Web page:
What’s Your Reputation Worth? Everything
The 2018 Harris Poll Reputation Quotient (RQ) report is out and it is incredibly reflective of the growing role companies now play in our social discourse. Measuring companies on 20 attributes across 6 key areas, it is clear that companies must lean into their role as social advocates and can no longer be passive spectators. As I have commented before, from issues like environmental responsibility to gun control, it is nearly impossible not to be embroiled in the issues of the day.
Harris measured dimensions such as Social Responsibility, Vision and Leadership, Products and Services, Financial Performance, Emotional Appeal and Workplace Environment. With 100 companies rated (each needed to be nominated by consumers first to be included), the top 10 companies for 2018 were:
- Amazon.com 83.22
- Wegmans 82.75
- Tesla Motors 81.96
- Chick-fil-A 81.68
- The Walt Disney Cos. 81.53
- HEB Grocery 81.14
- UPS 81.12
- Publix Supermarket 80.81
- Patagonia 80.44
- Aldi 80.43
A few things immediately strike me upon review:
- Amazon continues its Teflon ride even as it runs roughshod over its competitors. Consumers don’t seem to mind, and Amazon is benefiting from their move to revolutionize healthcare.
- Four food retailers make the list (Wegmans, HEB, Publix and Aldi) underscoring the role that supermarkets have in nurturing and feeding people in the communities served. HEB is new on the list, not only for their role in their community during Hurricane Irma but also for assisting in other markets outside their own.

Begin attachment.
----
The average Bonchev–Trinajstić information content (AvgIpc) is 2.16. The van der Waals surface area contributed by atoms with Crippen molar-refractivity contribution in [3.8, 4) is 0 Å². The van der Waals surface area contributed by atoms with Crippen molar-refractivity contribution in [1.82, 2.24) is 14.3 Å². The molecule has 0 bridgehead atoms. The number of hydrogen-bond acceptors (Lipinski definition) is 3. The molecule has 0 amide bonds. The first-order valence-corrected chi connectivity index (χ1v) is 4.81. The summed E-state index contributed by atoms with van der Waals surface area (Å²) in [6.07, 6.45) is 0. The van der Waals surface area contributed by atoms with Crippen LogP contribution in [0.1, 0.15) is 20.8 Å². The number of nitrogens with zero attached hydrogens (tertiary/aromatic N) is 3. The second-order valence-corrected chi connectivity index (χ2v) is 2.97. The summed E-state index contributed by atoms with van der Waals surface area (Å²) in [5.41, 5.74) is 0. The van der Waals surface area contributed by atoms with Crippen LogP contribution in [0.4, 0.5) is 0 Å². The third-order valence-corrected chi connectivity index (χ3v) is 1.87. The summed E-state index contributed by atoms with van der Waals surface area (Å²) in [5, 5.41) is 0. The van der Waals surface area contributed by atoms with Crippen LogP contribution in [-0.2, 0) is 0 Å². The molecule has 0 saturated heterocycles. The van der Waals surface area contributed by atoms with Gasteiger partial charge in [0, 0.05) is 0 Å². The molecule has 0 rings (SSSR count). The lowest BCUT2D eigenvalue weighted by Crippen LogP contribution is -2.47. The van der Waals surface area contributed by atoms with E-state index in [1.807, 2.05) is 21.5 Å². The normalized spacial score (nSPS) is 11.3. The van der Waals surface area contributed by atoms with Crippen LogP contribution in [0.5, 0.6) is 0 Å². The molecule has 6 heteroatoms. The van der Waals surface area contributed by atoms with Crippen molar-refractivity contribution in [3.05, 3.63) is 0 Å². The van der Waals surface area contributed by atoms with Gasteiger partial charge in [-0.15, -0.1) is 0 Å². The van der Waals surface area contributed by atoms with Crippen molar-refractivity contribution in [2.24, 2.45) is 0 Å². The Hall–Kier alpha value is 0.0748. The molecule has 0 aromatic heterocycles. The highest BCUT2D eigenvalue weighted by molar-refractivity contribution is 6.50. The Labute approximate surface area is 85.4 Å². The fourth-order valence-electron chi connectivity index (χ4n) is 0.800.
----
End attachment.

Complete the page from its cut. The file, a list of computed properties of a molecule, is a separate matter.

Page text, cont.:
- Patagonia is also new to the list. Their very public stance on environmental preservation served to heighten awareness of their already progressive policies. As an equal opportunity employer, Chick-fil-A also scores highly, driven by strong conservative values.
Harris posts that the defining factor of 21st Century corporate reputation will be driven by Big Ideals, to do what governments can’t, or won’t. This can range from Moonshots (see Tesla) to Mirrors (Patagonia), where companies are on the front line of cultural ideals.
Interestingly, on the question of whether a company would be welcomed into their community, the top 3 choices were Aldi, Amazon and Publix. Aldi is clearly no longer just a store for low income consumers.
The bottom 10? A somewhat predictable list of scandal plagued companies. From Equifax, Wells Fargo, Takata and The Weinstein Company, no real surprises here as all have been in the headlines for the wrong reasons. Rounding out the bottom five is The Trump Organization, which is really not a company in the same sense as the others.
I could peruse the list all day, and it is worthwhile to look at some of the specific subsets. But, a companies Reputation Quotient (RQ) will become an increasingly important differentiator in the future.